Dear Pat: I was an electric vehicle skeptic, but I just saw an announcement of the all-electric Ford F150 Lightning. I didn’t realize electric pickups could be this compelling or competitive. Are there other electric pickups or SUVs coming out soon? – Mike
Dear Mike: The Ford F150 Lightning is changing minds across America about what an electric vehicle can do. In fact, Ford declared this is their best truck to date –– not best electric vehicle, but best truck, period.
Electric SUVs are available now and pickups will be soon. This development has been anticipated for years. Electric vehicle (EV) sales are about 24 times higher than they were 10 years ago, with several factors driving demand:
- The instant torque from electric motors boosts acceleration.
- The low center of gravity improves handling and reduces rollover risk.
- The superior traction control of electric motors can increase off-road capability and safety in winter.
- The upfront cost of an EV purchase is now more competitive with similar internal combustion models, and most EVs qualify for a federal tax credit of up to $7,500.
- The cheaper operating fuel cost per mile (for electricity) compared to gasoline or diesel is another attractive feature for drivers.
Ford’s electric F150 Lightning is scheduled to arrive in spring 2022, starting under $40,000 for the commercial trim package (230-mile range model). A 300-plus mile battery is an option, and all models are four-wheel drive with respectable towing and payload capacities. The Lightning is also equipped to provide 9.6kW of home backup power or portable power for a jobsite.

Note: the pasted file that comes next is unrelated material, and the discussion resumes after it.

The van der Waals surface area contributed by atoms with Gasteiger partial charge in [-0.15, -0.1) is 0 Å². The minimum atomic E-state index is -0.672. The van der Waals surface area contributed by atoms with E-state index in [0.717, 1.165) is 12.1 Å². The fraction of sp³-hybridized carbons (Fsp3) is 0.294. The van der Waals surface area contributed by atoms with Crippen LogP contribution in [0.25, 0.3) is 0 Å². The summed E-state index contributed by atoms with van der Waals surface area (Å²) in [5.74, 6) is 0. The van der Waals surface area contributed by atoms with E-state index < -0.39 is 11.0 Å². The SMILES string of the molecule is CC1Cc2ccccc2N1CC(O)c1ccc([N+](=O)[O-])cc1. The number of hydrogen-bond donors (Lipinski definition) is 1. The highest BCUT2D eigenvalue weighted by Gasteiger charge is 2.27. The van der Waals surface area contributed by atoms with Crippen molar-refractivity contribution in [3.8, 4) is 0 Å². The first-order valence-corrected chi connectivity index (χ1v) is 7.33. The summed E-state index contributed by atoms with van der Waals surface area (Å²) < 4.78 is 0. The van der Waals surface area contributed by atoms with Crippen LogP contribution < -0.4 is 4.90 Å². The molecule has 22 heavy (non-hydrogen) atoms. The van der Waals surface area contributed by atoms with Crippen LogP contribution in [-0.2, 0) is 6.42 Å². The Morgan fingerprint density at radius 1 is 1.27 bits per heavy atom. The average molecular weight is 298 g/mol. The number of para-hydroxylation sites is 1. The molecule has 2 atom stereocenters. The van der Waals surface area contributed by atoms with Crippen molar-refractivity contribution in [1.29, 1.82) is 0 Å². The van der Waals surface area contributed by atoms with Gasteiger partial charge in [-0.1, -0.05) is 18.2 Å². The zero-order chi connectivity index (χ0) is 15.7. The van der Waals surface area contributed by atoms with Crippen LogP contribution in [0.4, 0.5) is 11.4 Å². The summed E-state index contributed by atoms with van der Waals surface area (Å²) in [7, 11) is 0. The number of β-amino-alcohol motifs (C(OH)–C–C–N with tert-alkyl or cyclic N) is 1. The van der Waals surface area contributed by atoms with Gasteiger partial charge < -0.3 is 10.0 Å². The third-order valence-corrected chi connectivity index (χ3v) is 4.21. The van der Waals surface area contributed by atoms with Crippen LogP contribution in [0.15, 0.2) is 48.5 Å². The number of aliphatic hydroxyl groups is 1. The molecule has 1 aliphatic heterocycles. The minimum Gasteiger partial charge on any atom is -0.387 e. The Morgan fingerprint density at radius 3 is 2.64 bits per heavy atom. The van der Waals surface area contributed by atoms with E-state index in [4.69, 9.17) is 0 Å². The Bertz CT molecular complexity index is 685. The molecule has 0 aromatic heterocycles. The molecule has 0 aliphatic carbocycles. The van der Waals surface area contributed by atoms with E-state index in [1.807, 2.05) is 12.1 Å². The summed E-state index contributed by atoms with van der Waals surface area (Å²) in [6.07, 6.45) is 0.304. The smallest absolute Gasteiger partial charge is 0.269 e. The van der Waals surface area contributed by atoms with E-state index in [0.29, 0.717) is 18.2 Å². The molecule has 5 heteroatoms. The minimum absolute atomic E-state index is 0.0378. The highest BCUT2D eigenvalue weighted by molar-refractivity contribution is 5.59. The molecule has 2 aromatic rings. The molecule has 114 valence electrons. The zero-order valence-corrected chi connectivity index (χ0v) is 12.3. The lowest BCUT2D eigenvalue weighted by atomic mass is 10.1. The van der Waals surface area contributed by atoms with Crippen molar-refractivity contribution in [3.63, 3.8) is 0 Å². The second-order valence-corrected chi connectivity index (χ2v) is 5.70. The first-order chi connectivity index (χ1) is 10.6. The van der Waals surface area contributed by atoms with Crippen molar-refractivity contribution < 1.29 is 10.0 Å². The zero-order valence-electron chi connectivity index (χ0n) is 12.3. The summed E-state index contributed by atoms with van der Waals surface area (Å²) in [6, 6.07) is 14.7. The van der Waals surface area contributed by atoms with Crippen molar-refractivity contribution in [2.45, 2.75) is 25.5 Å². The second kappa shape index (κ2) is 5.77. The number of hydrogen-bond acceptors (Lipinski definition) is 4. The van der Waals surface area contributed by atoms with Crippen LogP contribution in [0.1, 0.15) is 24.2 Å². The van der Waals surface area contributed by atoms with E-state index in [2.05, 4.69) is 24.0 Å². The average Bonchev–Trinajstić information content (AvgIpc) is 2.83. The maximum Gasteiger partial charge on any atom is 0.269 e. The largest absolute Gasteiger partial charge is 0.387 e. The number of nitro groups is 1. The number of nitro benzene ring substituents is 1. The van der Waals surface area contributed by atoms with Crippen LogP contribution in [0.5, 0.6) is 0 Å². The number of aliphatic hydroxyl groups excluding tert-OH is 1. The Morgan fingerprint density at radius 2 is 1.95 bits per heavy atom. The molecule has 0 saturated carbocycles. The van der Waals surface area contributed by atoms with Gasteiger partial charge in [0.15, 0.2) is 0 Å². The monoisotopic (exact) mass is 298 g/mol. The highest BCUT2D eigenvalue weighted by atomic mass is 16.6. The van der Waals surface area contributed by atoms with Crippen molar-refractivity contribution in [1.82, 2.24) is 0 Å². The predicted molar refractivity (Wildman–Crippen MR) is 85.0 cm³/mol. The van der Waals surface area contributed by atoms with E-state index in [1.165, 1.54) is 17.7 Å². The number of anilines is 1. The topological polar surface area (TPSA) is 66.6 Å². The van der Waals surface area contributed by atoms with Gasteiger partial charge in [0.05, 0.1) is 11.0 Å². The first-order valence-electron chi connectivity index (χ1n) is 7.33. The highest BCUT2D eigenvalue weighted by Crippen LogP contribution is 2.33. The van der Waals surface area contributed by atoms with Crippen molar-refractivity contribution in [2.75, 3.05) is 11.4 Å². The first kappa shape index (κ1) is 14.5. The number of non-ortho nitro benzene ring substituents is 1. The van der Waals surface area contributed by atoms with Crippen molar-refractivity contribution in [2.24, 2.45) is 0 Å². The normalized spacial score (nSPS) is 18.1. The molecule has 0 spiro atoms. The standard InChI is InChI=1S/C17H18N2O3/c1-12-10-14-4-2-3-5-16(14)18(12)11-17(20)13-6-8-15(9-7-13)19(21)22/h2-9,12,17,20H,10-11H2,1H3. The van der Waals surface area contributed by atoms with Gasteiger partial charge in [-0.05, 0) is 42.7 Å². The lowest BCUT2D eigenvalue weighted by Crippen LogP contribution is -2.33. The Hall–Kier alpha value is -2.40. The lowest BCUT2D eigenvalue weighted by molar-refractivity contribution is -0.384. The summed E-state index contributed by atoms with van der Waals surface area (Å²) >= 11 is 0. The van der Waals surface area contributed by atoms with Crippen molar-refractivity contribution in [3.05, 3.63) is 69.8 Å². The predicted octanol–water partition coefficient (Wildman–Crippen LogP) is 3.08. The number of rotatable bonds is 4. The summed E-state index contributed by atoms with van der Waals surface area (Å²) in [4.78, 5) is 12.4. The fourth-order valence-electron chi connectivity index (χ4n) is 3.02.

Tesla has more than a million preorders for their new Cybertruck, which will likely arrive in 2022. The 250-mile range two-wheel drive model starts under $40,000 and steps up to $50,000 for the 300-mile range four-wheel drive model. Tesla plans to offer a 500-plus mile range version for $70,000 that can tow more than 14,000 pounds.
GMC has announced a late 2021 release of an electric Hummer with 1,000 horsepower and additional features for off-road performance.
Rivian, a startup backed by billions of dollars from Ford and Amazon, is planning to unveil their R1T electric pickup later this year.
Crossover SUVs (CUVs) are one of the most popular types of vehicles, and a number of manufacturers say they’ll have electric models available soon. Ford’s Mustang Mach-E is actually available now with a range up to 305 miles, starting at $45,000. Volkswagen’s ID4 CUV starts at $40,000 and is available with all-wheel drive options. More electric SUVs are coming, including Rivian’s R1S, Nissan’s Ariya and Volkswagen’s six-passenger ID6.
And it’s not just vehicles that are shifting to electric. Electric snow machines and jet skis are arriving soon. Even large construction equipment like excavators, backhoes and heavy-duty trucks will have electrically fueled models.
One remaining hurdle for increased EV adoption in rural areas is fast, sufficient charging for longer trips. Most EV owners charge at home, but more fast-charge stations on rural highways will be helpful.
If you’re interested in an EV, talk to your electric co-op. They may offer special EV rates or rebates.
Pat Keegan and Brad Thiessen of Collaborative Efficiency write on energy efficiency topics for the National Rural Electric Cooperative Association, the national trade association representing more than 900 local electric cooperatives. From growing suburbs to remote farming communities, electric co-ops serve as engines of economic development for 42 million Americans across 56% of the nation’s landscape. For additional energy tips and information on Collaborative Efficiency visit: www.collaborativeefficiency.com/energytips.